Montreal yoga instructor reveals how it changed her life and can help fight pandemic blues

Finding healthy ways to cope with life’s many ups and downs can be difficult, so you just need to find what is right for you. And for yoga teacher and entrepreneur in Montreal Brandon Dawson-Jarvis, it was the practice of mindfulness and yoga that helped him through difficult times.

If you are curious about what yoga can do for you, his business, Grove Campus, is running a completely free 9-day virtual yoga trip that runs from November 18-26, which you can sign up for here.

It starts at 7 p.m. nightly and the Zoom course has a maximum of 100 participants, so make sure you join in time to secure your spot!

During the sessions, you will be able to learn more about the neurosciences of yoga and the benefits that come from its practice.

We asked Brandon a few questions about himself, Grove Campus, and how yoga can benefit while going through tough times like a pandemic.

Responses have been edited and condensed for clarity.

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Can you tell me everything there is to know about Grove Campus?

Let’s start from the moment I realized that I had been extremely toxic to myself and to those around me. I was in jail for the second time after violating parole for a traffic incident that went nowhere. […]

Shame and guilt consumed my mind and body to the point where I had a hard time getting out of bed because I was so depressed. After about a year, my partner suggested that I try yoga. […]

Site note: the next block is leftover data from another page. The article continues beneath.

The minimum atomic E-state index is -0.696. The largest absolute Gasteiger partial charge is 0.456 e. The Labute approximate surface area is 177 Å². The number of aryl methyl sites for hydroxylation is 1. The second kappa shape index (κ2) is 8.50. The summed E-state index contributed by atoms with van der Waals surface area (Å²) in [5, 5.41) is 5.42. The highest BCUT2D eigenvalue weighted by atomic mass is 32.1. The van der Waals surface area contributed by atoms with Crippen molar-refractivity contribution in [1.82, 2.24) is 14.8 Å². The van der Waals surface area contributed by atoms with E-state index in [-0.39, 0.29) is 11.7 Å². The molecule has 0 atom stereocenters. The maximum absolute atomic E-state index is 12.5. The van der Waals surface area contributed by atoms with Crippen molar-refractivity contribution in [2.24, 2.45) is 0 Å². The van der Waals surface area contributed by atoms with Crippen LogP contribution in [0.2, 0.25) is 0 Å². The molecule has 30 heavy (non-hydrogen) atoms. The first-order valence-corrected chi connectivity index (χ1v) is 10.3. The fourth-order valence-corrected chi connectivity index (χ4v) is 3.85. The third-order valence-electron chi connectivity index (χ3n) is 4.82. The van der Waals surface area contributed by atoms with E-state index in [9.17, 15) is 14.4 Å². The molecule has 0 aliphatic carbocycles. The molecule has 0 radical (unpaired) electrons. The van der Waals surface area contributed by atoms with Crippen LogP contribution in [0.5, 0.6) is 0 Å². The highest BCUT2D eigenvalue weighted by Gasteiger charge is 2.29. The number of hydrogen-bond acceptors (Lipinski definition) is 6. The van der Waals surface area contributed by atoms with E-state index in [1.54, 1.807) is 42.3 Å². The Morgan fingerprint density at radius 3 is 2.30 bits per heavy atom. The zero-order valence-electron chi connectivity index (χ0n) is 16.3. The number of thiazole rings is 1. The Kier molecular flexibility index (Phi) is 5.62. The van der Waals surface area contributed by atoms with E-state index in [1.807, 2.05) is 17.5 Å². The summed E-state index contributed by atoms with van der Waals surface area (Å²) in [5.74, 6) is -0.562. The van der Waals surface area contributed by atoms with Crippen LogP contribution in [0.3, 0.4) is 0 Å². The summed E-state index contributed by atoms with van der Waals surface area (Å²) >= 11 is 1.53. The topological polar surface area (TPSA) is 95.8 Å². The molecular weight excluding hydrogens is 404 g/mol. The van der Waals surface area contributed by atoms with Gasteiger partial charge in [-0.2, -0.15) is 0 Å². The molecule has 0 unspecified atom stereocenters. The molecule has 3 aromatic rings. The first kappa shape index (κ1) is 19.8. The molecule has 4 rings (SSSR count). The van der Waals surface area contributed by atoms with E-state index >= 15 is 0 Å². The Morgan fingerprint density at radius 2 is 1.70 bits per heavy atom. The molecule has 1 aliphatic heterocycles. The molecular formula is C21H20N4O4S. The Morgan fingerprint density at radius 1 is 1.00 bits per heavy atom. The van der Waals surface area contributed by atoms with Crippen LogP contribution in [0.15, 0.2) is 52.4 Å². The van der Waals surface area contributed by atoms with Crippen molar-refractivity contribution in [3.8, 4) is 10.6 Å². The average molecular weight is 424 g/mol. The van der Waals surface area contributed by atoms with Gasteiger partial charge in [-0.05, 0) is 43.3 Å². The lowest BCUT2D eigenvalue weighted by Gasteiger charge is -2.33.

After two lessons, everything changed. My mental health issues subsided and I decided to share the benefits of yoga with anyone who didn’t know them. […]

The two main components to Grove Campus and what I believe sets us apart from others is not necessarily yoga but that our practice does not stop once we get off our mats. What sets us apart is that you support a complete stranger. There is something very powerful behind this.

In an effort to keep our courses based on donations, we have just launched our first product, a cork yoga mat. This mat is made from organic cork and natural rubber, it is eco-friendly, plant-based, non-toxic, recyclable and 10% of the proceeds go to our events and initiatives to support disadvantaged families.

So far, we have been able to support around 600 people with food, toys, school supplies, and drug and alcohol addiction treatment.

How do you think yoga can benefit people during a difficult time like the pandemic?

I think this is the opportunity to slow down and check out how we thought, felt and did. However, this can give rise to the “monkey mind” where our minds have the ability to spill and sometimes seem out of control. I know from experience that it can be very uncomfortable, maybe even painful, but nevertheless it is necessary to recognize what is there.

Yoga can offer the tools to deal with the experiences that we find difficult to face. It can be a beautiful reminder of our resilience and our ability to overcome difficulties and heal.

This pandemic can be a waste of time or an opportunity for self-learning. When else will we have the time to invest in ourselves?

What positive aspects has yoga brought to your life?

The list of positives for me has been recognizing the power of my thoughts and understanding that they have consequences, “good” and “bad”.

Another positive aspect is that yoga has allowed me to move away from the pole of victimization, where I have spent most of my days understanding that I am the creator of my reality and accepting responsibility for what happens. happening in my life.

I’m also able to do some pretty cool things with my body.

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